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UNWANTED: Partition

A documentary film exposes the creation and normalisation of communal fault lines in Bengal. A candid chat with the impassioned filmmakers
FAILED GOD: A scene from A Bid For Bengal

Chandrima S. Bhattacharya   |   Published 10.10.21, 12:04 AM

Dressed to the hilt in Bajrangbali costume and wielding his gada, Nibash Sarkar was a spectacular presence at the BJP’s 2019 Lok Sabha campaigns in Bengal, including the Amit Shah roadshow in Calcutta that led to the destruction of a bust of Vidyasagar.

A few months later Sarkar passed away. He had reportedly killed himself, driven by the fear of the implications of the National Register for Citizens (NRC).


The documentary film A Bid for Bengal, made by Dwaipayan Banerjee and Kasturi Basu, visits Hanskhali in Nadia where Sarkar lived. Like him, everyone in his community there had migrated from East Pakistan (or Bangladesh, depending on the time). All of them had turned BJP supporters since Narendra Modi became Prime Minister in 2014. All of them now dread that the NRC, the BJP’s scheme to weed out “infiltrators” from Indian soil, will make them stateless.

Sarkar’s death illustrates the irony of the life of a Hindu like him. But his images in costume survive, emblematic of the new religious-political identity being imposed on Bengal. He embodied this change, literally, dressed as Bajrangbali, the strong new god in the Bengali Hindu firmament, the articulator of “Jai Shri Ram”, chant or threat depending on who you are.

This change, say the filmmakers who are partners in life as well, is the result of a well-organised, long-term programme on Bengal. The BJP may have lost the Bengal elections, but the Sangh Parivar was, and is, at work to make Bengal a part of its effort to build a Hindu rashtra. “Conversations have changed,” says Kasturi. “Some years ago, people would not have been discussing ‘Hindus and Muslims’ in a bus. Our film explores the ordinariness of the fascist project,” she says.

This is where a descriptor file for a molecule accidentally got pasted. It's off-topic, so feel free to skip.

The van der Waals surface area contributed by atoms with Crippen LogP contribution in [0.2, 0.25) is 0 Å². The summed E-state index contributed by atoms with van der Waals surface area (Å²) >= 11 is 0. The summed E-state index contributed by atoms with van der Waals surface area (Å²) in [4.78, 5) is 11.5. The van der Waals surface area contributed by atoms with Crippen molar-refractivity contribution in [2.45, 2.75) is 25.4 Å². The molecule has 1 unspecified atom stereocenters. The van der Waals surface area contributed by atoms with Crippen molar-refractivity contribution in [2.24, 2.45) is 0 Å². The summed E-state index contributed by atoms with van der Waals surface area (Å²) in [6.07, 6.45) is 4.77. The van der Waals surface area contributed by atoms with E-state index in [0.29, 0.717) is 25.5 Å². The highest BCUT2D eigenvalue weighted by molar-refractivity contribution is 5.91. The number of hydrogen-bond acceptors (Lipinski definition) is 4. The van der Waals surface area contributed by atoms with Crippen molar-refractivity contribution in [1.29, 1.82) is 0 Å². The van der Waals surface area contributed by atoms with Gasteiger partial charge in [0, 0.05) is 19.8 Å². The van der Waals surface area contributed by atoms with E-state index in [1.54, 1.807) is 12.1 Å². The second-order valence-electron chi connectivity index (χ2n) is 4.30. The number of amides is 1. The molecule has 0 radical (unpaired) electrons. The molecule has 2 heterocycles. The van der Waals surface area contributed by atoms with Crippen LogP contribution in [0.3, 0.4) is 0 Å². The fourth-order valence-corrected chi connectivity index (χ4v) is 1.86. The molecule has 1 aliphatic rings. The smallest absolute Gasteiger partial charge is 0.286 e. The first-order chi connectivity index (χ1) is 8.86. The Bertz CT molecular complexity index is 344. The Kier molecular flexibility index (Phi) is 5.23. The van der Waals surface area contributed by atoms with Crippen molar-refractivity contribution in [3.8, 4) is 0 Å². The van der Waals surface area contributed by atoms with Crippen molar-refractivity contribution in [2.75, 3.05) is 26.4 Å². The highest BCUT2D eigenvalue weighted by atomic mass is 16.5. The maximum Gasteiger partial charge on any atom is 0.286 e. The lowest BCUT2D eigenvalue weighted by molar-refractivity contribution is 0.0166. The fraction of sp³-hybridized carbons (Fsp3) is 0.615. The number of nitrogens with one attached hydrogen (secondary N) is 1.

The ordinariness ensures invisibility: Vishva Hindu Parishad (VHP) programmes hardly find mention in mainstream discourse.

In the film, an impassioned Sachindra Nath Sinha, general secretary of the VHP, eastern region, whom Dwaipayan and Kasturi met in 2019, talks about the organisation’s “success” in Bengal. It has penetrated rural Bengal and border and coastal areas, where national security is at stake, he claims. He rattles off statistics — VHP committees work in about 1,500 places in south Bengal and the VHP runs 250 formal and 2,000 informal schools across the state. At last count, Ram Navami was celebrated at 750 places in Bengal and 22 lakh people joined in the celebrations, chanting “Jai Shri Ram”.

The slogan is the key. Another scene shows a Bajrang Dal training camp held at Jalaberia in South 24-Parganas, where young men are somersaulting aggressively and serially to the chant of “Jai Shri Ram”, which would have been just bizarre if it was not so menacing.

But the most bizarre incident, perhaps, involves a cow census. In a scene shot by another filmmaker, Dilip Bhutra, secretary, cow development cell, BJP, West Bengal — yes, Bengal has one too — meditatively counts the cows on a farm as a woman mentions “Bengali cows”. These are presumably different from “Bihari cows”.

Dwaipayan and Kasturi are among the founder-members of the People’s Film Collective, a platform that screens documentary films and political cinema for audiences in Bengal. Kasturi has co-directed a documentary on Communist leader and poet Saroj Dutta with another filmmaker; Dwaipayan was the associate director and screenwriter. Both were among the body of convenors of the citizens’ platform that coined and popularised the slogan “No Vote to BJP”, which became synonymous with the campaign.

The year 2020 changed the couple’s work as filmmakers. The threat of the BJP coming to power made them discard their “fly on the wall” roles, as they were making A Bid for Bengal, and their presence became more visible within the frames of their own film.

“I could not but heave a sigh of relief. But it was just that,” says Dwaipayan towards the end of the film, when the Assembly election results are out. It comes with a caveat. “With the complete decimation of the Congress and the Left Front, Bengal politics would never be the same again.” And the BJP has not done too badly. It won 77 seats to the Trinamul’s 213, but captured 38 per cent of the vote share against the Trinamul’s 48 per cent. 

“In Bengal, there is a common consciousness, a history of togetherness,” says Kasturi. But this history has not been pristine. There has been a long chronology of riots in Bengal and the fault lines remain, perfect places to grow the idea of a Hindu nation.

The idea is nourished by memory and memory is not always a true thing. It can be partial, it can be deceptive. “Memory can be made,” says Kasturi. Memory can make pure victims of one community, pure perpetrators of the other.

This is the other Hindutva project; which WhatsApp University works on.

Our Prime Minister can, too. On Independence Day this year, when India turned 75, he marked the event as Partition Horrors Remembrance Day, quite forgetting that the horrors were felt not on this side alone.

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